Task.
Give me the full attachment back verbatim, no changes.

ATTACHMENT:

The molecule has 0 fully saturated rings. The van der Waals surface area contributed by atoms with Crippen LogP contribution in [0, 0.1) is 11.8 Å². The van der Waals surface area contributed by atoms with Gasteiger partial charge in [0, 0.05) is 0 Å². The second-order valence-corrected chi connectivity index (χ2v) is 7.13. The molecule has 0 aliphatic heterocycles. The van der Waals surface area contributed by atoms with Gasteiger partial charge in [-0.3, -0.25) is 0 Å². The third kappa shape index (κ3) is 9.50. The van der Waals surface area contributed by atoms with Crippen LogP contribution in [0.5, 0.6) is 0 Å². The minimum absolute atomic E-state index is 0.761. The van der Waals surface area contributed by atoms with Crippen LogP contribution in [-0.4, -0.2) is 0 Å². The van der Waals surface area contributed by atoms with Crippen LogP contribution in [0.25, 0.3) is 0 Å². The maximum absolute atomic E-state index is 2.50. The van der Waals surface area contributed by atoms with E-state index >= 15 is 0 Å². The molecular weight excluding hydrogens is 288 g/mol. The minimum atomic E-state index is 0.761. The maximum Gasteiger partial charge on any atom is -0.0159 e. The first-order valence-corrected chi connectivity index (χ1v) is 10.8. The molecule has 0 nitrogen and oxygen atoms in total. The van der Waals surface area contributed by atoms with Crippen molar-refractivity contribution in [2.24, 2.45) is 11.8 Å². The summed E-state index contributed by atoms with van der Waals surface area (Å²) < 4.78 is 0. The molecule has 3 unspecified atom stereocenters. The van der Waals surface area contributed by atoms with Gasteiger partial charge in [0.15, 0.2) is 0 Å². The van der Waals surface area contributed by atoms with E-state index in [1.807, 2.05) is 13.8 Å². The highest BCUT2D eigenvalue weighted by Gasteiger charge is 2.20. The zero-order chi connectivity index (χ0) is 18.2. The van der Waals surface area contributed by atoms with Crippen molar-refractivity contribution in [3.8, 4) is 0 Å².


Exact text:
The molecule has 0 fully saturated rings. The van der Waals surface area contributed by atoms with Crippen LogP contribution in [0, 0.1) is 11.8 Å². The van der Waals surface area contributed by atoms with Gasteiger partial charge in [0, 0.05) is 0 Å². The second-order valence-corrected chi connectivity index (χ2v) is 7.13. The molecule has 0 aliphatic heterocycles. The van der Waals surface area contributed by atoms with Gasteiger partial charge in [-0.3, -0.25) is 0 Å². The third kappa shape index (κ3) is 9.50. The van der Waals surface area contributed by atoms with Crippen LogP contribution in [0.5, 0.6) is 0 Å². The minimum absolute atomic E-state index is 0.761. The van der Waals surface area contributed by atoms with Crippen LogP contribution in [-0.4, -0.2) is 0 Å². The van der Waals surface area contributed by atoms with Crippen LogP contribution in [0.25, 0.3) is 0 Å². The maximum absolute atomic E-state index is 2.50. The van der Waals surface area contributed by atoms with E-state index >= 15 is 0 Å². The molecular weight excluding hydrogens is 288 g/mol. The minimum atomic E-state index is 0.761. The maximum Gasteiger partial charge on any atom is -0.0159 e. The first-order valence-corrected chi connectivity index (χ1v) is 10.8. The molecule has 0 nitrogen and oxygen atoms in total. The van der Waals surface area contributed by atoms with Crippen molar-refractivity contribution in [2.24, 2.45) is 11.8 Å². The summed E-state index contributed by atoms with van der Waals surface area (Å²) < 4.78 is 0. The molecule has 3 unspecified atom stereocenters. The van der Waals surface area contributed by atoms with Gasteiger partial charge in [0.15, 0.2) is 0 Å². The van der Waals surface area contributed by atoms with E-state index in [1.807, 2.05) is 13.8 Å². The highest BCUT2D eigenvalue weighted by Gasteiger charge is 2.20. The zero-order chi connectivity index (χ0) is 18.2. The van der Waals surface area contributed by atoms with Crippen molar-refractivity contribution in [3.8, 4) is 0 Å².